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U.S. Homeland Chief Declares Super Bowl in Vegas a 'No Drone Zone'

An unmanned drone aircraft was spotted during the AFC Championship game in Baltimore.

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AP Photo/John Locher, File

Las Vegas (AP) — While police were pursuing and apprehending a man who climbed a Las Vegas Strip landmark, local, federal and NFL officials met with the media on Wednesday to outline hardened security measures and declare the Super Bowl a "no drone zone."

League, FBI and Secret Service officials and Homeland Security Secretary Alejandro Mayorkas said there have not been any "specific or credible" threats to Sunday's championship game at Allegiant Stadium. But they said they were looking for them.

Mayorkas, in his first public appearance since the U.S. House of Representatives failed in a vote on Tuesday to impeach him, cut short a question about that and dismissed as "baseless" the allegations that led Republicans in Congress to try to force him from the Biden Administration cabinet. They include claims that Mayorkas hasn't properly enforced immigration laws to secure the U.S. border with Mexico and accusations that he lied in telling Congress that the border is secure.

"I'm focused on the work," Mayorkas said, "that's what brings me to Las Vegas today."

The Homeland secretary shared the reason for a seven-minute timeout that paused the AFC championship game between the Baltimore Ravens and Kansas City Chiefs on Jan 28. He said an unmanned drone aircraft had been detected over Baltimore's M&T Bank Stadium. Authorities later reported they followed the aircraft and arrested a Pennsylvania man on felony charges.

"Please leave your drones, umbrellas, selfie sticks and weapons of any kind at home," NFL Chief Security Officer Cathy Lanier told the media on Wednesday. "Super Bowl is a no-drone zone."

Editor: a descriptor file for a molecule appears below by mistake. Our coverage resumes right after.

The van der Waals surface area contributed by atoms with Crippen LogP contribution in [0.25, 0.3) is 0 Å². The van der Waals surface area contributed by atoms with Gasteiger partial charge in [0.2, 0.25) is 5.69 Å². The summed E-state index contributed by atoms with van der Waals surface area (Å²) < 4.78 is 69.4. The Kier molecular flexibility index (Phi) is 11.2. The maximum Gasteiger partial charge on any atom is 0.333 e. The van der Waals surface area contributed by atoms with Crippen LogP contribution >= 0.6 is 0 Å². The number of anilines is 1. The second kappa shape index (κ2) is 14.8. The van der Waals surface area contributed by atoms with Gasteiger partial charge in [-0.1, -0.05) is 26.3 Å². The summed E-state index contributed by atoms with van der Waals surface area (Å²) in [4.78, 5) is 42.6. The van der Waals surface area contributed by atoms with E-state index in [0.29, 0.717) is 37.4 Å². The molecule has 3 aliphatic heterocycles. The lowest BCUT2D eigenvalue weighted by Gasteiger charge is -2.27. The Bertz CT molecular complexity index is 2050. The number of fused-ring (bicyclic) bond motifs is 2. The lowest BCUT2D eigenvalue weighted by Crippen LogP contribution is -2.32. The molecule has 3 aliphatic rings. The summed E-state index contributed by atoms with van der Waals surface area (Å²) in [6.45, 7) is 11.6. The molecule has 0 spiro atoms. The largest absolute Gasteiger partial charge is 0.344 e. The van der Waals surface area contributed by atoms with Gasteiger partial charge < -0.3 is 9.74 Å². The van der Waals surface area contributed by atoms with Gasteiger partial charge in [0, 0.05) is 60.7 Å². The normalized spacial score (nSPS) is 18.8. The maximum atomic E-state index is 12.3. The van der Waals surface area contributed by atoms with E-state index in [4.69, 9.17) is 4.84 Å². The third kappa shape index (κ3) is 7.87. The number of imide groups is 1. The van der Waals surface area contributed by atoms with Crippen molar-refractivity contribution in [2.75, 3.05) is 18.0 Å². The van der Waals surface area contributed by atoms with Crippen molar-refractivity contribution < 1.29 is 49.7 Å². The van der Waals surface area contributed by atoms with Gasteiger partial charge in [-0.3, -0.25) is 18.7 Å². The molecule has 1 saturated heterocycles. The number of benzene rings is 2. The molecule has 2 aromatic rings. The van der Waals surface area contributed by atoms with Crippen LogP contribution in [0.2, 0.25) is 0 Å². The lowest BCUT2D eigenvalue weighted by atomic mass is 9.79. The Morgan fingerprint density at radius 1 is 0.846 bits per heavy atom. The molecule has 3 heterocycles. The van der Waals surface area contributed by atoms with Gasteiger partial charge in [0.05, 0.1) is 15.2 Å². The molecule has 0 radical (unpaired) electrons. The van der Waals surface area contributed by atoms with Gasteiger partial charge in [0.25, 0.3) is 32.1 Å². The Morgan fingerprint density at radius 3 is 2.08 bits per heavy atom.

Karon Ransom, U.S. Secret Service agent in charge in Las Vegas, put the number of federal law enforcement agents in Las Vegas for the Super Bowl and related events at 750. She termed the effort a "whole of government approach."

Spencer Evans, special agent in charge of the FBI Las Vegas office, said his agency was "monitoring and sharing" with other agencies "and appropriate private-sector partners" what he called "every scrap of information that indicates a potential threat" from "criminal actors or a hostile nation-state."

"This includes threat intelligence gleaned from social media or open source materials, our own databases and our U.S. intelligence community," Evans said.

Clark County Sheriff Kevin McMahill issued a familiar call for people who see something to say something and noted that Las Vegas has hosted a series of recent headline-grabbing events: the Formula One Las Vegas Grand Prix in November; a University of Nevada, Las Vegas shooting in December; New Year's Eve fireworks that drew hundreds of thousands of revelers to the Las Vegas Strip.

McMahill, head of the Las Vegas Metropolitan Police Department, also somberly referred to lessons learned from the deadliest mass shooting in modern U.S. history, when a gunman opened fire in October 2017 from windows of a high-rise casino hotel and killed 58 people at an outdoor concert crowd of 20,000 on the Strip. Several other deaths have since been attributed to wounds received that night.

At least 65,000 people are expected at Allegiant Stadium for the Super Bowl, and Las Vegas tourism officials estimate the number of hotel guests and visitors in the area will top 330,000.

"Anything suspicious, report it," McMahill said. "Let us do the leg work to determine if the threat is real."

The sheriff added that while he was at Wednesday's media event, he was notified that officers were pursuing a man who had climbed to the top of the Las Vegas Sphere.

"We know that people are going to test us," McMahill said from the podium. "We know people are going to try things. We know these things are going to happen. We're going to deal with them as they come up and make sure we have the safest Super Bowl we've ever had."

The media briefing followed another security-themed event Monday when federal, state and local officials at Harry Reid International Airport said they were taking steps to crimp counterfeiting, ground drones and curb human trafficking during Super Bowl week.

Displaying a table piled high with fake sports memorabilia including jerseys, T-shirts, caps and a silver replica of the Vince Lombardi Super Bowl trophy, officials said investigators seized nearly $1 million worth of counterfeit merchandise over the weekend.

They said Customs and Border Enforcement helicopters would enforce air space restrictions, using drone takeover signals and jammers if necessary, and Transportation Security Administration agents had been trained to spot human trafficking.

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